Anyway, cheers.

          1. Sir I salute your wit, and wholeheartedly agree. I find it sad to think that those sentiments will soon be enough to put you on a ‘watchlist’.

          2. Imag, that’s a very moving, poignant post. I thought your first one was good, but this one’s great. It’s just so, so refreshing to hear something these days from a thoughtful, self-aware American. The media domination in your country by noisy, unpleasant sociopaths gets really depressing – maybe John Stewart’s upcoming rally will do something to tip the balance back again, but I somehow doubt it. Good luck to you.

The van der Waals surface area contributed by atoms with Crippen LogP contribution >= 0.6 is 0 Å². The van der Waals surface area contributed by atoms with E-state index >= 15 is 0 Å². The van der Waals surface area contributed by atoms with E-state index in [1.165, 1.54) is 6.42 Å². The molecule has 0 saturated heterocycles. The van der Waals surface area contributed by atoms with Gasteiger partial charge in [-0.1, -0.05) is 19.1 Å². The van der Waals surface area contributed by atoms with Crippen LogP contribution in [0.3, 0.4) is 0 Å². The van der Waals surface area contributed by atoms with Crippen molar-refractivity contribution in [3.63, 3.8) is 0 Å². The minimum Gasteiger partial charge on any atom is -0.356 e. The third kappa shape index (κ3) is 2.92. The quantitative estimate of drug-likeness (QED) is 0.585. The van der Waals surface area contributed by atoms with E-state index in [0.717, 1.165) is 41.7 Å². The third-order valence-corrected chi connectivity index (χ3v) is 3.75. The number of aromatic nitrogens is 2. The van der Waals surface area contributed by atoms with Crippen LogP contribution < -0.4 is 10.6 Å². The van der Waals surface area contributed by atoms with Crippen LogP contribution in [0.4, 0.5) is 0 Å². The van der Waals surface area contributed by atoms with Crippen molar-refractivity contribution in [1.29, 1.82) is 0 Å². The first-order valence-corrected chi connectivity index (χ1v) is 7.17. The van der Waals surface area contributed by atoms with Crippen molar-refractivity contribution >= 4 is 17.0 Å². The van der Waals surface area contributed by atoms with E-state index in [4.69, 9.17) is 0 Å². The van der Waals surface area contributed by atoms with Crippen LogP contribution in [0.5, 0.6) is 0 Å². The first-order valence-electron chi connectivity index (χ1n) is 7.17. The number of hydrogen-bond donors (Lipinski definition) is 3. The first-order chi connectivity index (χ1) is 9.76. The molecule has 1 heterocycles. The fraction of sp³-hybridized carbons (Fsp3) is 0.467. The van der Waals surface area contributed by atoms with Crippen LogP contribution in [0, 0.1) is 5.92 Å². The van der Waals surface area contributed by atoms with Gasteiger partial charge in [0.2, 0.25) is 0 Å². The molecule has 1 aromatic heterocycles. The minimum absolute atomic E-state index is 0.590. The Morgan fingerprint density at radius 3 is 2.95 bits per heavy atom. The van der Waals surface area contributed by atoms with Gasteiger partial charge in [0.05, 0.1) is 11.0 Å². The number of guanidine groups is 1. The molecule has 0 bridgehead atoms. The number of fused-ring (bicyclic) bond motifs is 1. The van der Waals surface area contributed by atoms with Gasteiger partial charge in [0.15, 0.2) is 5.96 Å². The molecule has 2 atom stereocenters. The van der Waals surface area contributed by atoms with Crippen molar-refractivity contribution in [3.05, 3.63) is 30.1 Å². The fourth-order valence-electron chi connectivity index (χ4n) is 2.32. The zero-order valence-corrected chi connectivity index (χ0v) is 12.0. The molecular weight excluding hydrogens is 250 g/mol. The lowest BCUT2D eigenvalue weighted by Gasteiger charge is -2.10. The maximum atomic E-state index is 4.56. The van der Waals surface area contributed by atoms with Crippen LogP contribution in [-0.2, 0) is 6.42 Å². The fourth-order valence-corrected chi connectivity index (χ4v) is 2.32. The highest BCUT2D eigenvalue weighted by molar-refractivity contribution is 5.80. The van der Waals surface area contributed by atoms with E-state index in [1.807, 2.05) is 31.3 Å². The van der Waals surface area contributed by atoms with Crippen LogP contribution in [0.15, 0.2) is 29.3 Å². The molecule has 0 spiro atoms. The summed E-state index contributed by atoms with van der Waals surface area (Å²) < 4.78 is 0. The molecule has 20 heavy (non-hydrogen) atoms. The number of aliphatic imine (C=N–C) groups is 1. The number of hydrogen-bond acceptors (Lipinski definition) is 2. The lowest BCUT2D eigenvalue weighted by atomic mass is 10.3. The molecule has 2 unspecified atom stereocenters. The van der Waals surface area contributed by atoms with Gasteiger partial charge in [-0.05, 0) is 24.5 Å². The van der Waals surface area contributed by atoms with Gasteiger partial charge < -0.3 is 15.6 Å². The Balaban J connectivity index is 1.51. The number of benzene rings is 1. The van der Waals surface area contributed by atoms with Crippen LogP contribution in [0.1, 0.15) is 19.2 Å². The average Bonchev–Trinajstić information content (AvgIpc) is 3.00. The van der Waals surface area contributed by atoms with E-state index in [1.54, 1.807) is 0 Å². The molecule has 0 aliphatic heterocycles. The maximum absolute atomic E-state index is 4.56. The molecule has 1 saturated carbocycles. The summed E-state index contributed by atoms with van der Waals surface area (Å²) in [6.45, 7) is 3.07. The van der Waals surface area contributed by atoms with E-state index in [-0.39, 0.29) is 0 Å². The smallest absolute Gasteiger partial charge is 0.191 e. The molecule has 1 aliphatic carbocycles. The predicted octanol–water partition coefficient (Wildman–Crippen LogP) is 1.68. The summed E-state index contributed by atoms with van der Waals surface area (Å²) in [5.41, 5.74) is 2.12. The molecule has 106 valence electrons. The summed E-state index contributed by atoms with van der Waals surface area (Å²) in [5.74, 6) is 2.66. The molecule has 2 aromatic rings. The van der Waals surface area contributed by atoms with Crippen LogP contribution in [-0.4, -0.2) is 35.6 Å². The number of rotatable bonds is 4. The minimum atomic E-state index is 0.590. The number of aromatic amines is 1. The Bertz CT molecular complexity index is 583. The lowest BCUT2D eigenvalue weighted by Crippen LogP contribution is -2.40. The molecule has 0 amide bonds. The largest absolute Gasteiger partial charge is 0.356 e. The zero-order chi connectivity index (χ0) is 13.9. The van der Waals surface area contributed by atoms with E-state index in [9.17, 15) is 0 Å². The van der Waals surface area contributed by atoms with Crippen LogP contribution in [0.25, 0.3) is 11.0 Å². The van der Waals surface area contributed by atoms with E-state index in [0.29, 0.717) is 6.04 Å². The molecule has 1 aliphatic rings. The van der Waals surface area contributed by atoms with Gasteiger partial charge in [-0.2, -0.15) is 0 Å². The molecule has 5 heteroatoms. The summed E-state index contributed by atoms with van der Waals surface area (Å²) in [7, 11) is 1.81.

3. *slow clap* That brought a tear to my eye. . . Both in terms of weeping for the loss of what could have been, no matter how ideal, and the fact that we’re probably not turning back.

            Thank you.

    2. Just for laughs. This has been going on for some time. Many business meetings and events have been re-scheduled to different countries, and so far it seems to have done wonders for the US economy.

  15. Ugh. My wife and I have to visit the US in the New Year to introduce our new son to my grandmother, who can’t travel anymore.

    I’ve been avoiding non-essential travel to the US because of their ridiculous security demands; this will be the first time I’ve taken a pleasure trip to the US since pre-9-11. Not happy about it. Also, not looking forward to taking a breastfed baby on a US plane, I’ve heard stories about that too.

    Wish my grandma didn’t choose to live in a police state. At least she hasn’t been brainwashed by these tea bag maniacs. Yet.